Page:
Real Simple

The Power of Less

Discover 16 easy ways to lower your consumptio­n.

- BY HALLIE LEVINE

Smart ways to reduce your water usage

MANY OF US HAVE ACCESS TO PLENTY OF FRESH WATER, but that might change within three decades. More than 5.5 billion people worldwide could face water scarcity by 2050, owing largely to global warming, according to a 2018 United Nations World Water Developmen­t Report. Half the freshwater basins in the U.S. may not meet our demands for clean water by 2071—a year our children and grandchild­ren will likely experience. According to the U.S. Geological Survey, the average American uses approximat­ely 80 to 100 gallons of water a day. Some of the biggest culprits? Flushing the toilet, bathing, and needlessly running faucets. These quick hacks will dramatical­ly reduce your water usage.

In the Kitchen

SKIP THE PRERINSE Handwashin­g dishes uses almost five times as much water as an energy-efficient dishwasher (20 gallons versus 41/2). Don’t rinse them spotless before loading. “That’s your dishwasher’s job. Many newer models have powerful sensors that check the progress of your dishes throughout the cycle and adjust the spray accordingl­y,” says Jill Notini, vice president of communicat­ions at the Associatio­n of Home Appliance Manufactur­ers. If you’re washing by hand, simply fill your sink with hot, soapy water, let your dishes soak, and then rinse them, says Ed Osann, director of national water-use efficiency at the Natural Resources Defense Council.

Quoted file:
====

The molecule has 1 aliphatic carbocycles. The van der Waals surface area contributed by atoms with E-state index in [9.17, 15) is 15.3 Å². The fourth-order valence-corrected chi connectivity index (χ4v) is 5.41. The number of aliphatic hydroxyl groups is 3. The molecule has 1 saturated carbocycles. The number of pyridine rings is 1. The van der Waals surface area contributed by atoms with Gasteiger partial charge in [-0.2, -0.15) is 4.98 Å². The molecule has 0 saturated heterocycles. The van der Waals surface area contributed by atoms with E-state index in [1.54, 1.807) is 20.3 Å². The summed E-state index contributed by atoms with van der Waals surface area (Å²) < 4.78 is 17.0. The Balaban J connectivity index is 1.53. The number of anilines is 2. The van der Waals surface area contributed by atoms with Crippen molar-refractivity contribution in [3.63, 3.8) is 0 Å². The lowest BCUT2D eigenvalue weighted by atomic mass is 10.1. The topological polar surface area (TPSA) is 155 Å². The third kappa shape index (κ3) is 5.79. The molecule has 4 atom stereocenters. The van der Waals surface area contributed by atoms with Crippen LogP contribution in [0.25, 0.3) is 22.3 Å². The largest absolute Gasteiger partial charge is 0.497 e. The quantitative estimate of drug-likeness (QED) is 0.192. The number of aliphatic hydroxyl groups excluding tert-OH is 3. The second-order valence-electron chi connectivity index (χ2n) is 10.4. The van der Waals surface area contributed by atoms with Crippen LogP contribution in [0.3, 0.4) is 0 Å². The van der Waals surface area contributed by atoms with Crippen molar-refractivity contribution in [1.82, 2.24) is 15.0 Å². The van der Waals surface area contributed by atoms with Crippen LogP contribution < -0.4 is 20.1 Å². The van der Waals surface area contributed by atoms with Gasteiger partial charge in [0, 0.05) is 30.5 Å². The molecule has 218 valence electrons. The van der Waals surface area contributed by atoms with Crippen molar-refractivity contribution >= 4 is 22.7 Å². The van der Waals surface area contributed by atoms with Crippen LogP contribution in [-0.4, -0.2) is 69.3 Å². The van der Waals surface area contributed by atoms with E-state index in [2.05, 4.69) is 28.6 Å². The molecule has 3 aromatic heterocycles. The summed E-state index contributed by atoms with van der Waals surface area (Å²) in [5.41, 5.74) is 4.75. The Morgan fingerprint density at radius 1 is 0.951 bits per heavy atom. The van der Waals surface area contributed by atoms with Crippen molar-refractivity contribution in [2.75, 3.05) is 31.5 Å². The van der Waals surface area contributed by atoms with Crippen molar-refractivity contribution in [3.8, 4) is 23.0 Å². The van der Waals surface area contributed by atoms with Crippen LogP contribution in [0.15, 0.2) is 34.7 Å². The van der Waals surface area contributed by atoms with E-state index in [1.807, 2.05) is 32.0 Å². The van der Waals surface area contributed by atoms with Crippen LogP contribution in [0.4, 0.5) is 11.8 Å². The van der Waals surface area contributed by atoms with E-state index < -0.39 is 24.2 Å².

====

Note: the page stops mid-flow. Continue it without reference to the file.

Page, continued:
BOIL STRATEGICA­LLY Boil food in as little water as possible—just enough to submerge your pasta or veggies. (Bonus: With less water, you retain more flavor.) And instead of rinsing food under cold water to cool it, try tossing it with a few ice cubes in a bowl and then draining it after the ice melts, suggests Jackie Newgent, RDN, a nutritioni­st in New York City and the author of The Clean & Simple Diabetes Cookbook.

RINSE AND DEFROST RIGHTEOUSL­Y

Place fruits and most veggies (not greens or anything gritty) in a large bowl of water and scrub them with a veggie brush, then rinse. If you need to defrost items like frozen meat quickly, use the microwave.

In the Bathroom

DON’T RUSH TO FLUSH Toilets account for about 30 percent of your home’s indoor water consumptio­n, according to the EPA. You can halve that amount by flushing after every other use, says Glenn Gallas, vice president of operations for Mr. Rooter Plumbing, a national plumbing company. If you’re replacing your toilet, consider a two-flush model, which does a light flush (about one gallon) for pee and a complete flush (about 1.6 gallons) for poop. Prices start at around $200.

CHECK YOUR TOILET FLAPPER An undetected toilet leak could waste up to 30 gallons of water a day, Gallas says. Try this easy check: Put a drop of food coloring in your toilet’s tank and wait 10 minutes. If the dye shows up in the bowl, you have a leak (oh hello, Encycloped­ia Brown!). It can likely be fixed by installing a new toilet flapper, which you can get at a hardware store for under $10, Gallas says.

REPLACE YOUR SHOWERHEAD Standard models use 21/2 gallons of water per minute, according to the EPA. Try one that carries the EPA’s WaterSense label, which trims that by about 20 percent. The EPA has tested these products with consumers, to weed out ones with weak sprays and poor spray patterns.